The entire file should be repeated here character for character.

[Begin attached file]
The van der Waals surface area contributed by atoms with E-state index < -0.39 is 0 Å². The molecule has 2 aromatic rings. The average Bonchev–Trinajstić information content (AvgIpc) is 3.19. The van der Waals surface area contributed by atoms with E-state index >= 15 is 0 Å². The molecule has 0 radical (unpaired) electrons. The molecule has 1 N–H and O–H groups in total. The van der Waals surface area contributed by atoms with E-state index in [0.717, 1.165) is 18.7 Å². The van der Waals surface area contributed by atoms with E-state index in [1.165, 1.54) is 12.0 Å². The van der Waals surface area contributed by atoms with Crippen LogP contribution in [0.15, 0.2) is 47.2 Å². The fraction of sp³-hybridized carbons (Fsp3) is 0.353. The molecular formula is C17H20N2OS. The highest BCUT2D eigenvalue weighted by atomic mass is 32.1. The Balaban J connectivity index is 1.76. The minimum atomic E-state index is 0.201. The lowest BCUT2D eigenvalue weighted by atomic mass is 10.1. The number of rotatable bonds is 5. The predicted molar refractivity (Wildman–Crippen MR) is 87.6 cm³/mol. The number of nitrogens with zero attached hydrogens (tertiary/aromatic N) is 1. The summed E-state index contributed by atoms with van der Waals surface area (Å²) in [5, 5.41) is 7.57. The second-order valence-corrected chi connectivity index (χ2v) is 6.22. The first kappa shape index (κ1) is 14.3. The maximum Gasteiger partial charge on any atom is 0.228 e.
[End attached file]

The van der Waals surface area contributed by atoms with E-state index < -0.39 is 0 Å². The molecule has 2 aromatic rings. The average Bonchev–Trinajstić information content (AvgIpc) is 3.19. The van der Waals surface area contributed by atoms with E-state index >= 15 is 0 Å². The molecule has 0 radical (unpaired) electrons. The molecule has 1 N–H and O–H groups in total. The van der Waals surface area contributed by atoms with E-state index in [0.717, 1.165) is 18.7 Å². The van der Waals surface area contributed by atoms with E-state index in [1.165, 1.54) is 12.0 Å². The van der Waals surface area contributed by atoms with Crippen LogP contribution in [0.15, 0.2) is 47.2 Å². The fraction of sp³-hybridized carbons (Fsp3) is 0.353. The molecular formula is C17H20N2OS. The highest BCUT2D eigenvalue weighted by atomic mass is 32.1. The Balaban J connectivity index is 1.76. The minimum atomic E-state index is 0.201. The lowest BCUT2D eigenvalue weighted by atomic mass is 10.1. The number of rotatable bonds is 5. The predicted molar refractivity (Wildman–Crippen MR) is 87.6 cm³/mol. The number of nitrogens with zero attached hydrogens (tertiary/aromatic N) is 1. The summed E-state index contributed by atoms with van der Waals surface area (Å²) in [5, 5.41) is 7.57. The second-order valence-corrected chi connectivity index (χ2v) is 6.22. The first kappa shape index (κ1) is 14.3. The maximum Gasteiger partial charge on any atom is 0.228 e.